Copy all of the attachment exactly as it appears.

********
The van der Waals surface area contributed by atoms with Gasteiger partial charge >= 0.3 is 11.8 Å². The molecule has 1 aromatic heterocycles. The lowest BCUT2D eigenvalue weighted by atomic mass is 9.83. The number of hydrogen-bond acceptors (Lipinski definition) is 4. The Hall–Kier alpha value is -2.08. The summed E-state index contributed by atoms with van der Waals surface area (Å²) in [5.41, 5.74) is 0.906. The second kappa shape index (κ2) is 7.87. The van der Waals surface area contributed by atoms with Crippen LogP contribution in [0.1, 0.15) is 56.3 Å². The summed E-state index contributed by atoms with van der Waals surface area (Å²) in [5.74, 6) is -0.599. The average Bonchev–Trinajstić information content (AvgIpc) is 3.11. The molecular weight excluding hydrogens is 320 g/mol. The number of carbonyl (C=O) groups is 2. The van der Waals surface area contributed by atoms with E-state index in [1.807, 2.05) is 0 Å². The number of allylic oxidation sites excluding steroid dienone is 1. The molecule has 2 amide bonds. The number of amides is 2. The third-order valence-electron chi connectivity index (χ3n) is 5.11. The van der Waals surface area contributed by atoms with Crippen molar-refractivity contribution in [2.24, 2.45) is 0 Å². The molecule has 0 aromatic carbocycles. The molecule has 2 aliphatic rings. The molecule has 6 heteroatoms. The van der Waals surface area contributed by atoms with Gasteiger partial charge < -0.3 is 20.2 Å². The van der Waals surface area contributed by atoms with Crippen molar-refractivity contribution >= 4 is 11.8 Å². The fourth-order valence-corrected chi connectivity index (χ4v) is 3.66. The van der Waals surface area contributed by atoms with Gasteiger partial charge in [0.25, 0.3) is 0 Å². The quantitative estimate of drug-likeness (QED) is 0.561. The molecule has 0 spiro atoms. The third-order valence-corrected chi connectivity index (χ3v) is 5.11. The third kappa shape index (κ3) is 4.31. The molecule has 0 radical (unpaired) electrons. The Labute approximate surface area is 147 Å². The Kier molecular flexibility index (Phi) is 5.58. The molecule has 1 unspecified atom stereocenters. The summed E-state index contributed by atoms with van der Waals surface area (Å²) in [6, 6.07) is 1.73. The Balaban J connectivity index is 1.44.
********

The van der Waals surface area contributed by atoms with Gasteiger partial charge >= 0.3 is 11.8 Å². The molecule has 1 aromatic heterocycles. The lowest BCUT2D eigenvalue weighted by atomic mass is 9.83. The number of hydrogen-bond acceptors (Lipinski definition) is 4. The Hall–Kier alpha value is -2.08. The summed E-state index contributed by atoms with van der Waals surface area (Å²) in [5.41, 5.74) is 0.906. The second kappa shape index (κ2) is 7.87. The van der Waals surface area contributed by atoms with Crippen LogP contribution in [0.1, 0.15) is 56.3 Å². The summed E-state index contributed by atoms with van der Waals surface area (Å²) in [5.74, 6) is -0.599. The average Bonchev–Trinajstić information content (AvgIpc) is 3.11. The molecular weight excluding hydrogens is 320 g/mol. The number of carbonyl (C=O) groups is 2. The van der Waals surface area contributed by atoms with E-state index in [1.807, 2.05) is 0 Å². The number of allylic oxidation sites excluding steroid dienone is 1. The molecule has 2 amide bonds. The number of amides is 2. The third-order valence-electron chi connectivity index (χ3n) is 5.11. The van der Waals surface area contributed by atoms with Crippen molar-refractivity contribution in [2.24, 2.45) is 0 Å². The molecule has 0 aromatic carbocycles. The molecule has 2 aliphatic rings. The molecule has 6 heteroatoms. The van der Waals surface area contributed by atoms with Gasteiger partial charge < -0.3 is 20.2 Å². The van der Waals surface area contributed by atoms with Crippen molar-refractivity contribution >= 4 is 11.8 Å². The fourth-order valence-corrected chi connectivity index (χ4v) is 3.66. The van der Waals surface area contributed by atoms with Gasteiger partial charge in [0.25, 0.3) is 0 Å². The quantitative estimate of drug-likeness (QED) is 0.561. The molecule has 0 spiro atoms. The third-order valence-corrected chi connectivity index (χ3v) is 5.11. The third kappa shape index (κ3) is 4.31. The molecule has 0 radical (unpaired) electrons. The Labute approximate surface area is 147 Å². The Kier molecular flexibility index (Phi) is 5.58. The molecule has 1 unspecified atom stereocenters. The summed E-state index contributed by atoms with van der Waals surface area (Å²) in [6, 6.07) is 1.73. The Balaban J connectivity index is 1.44.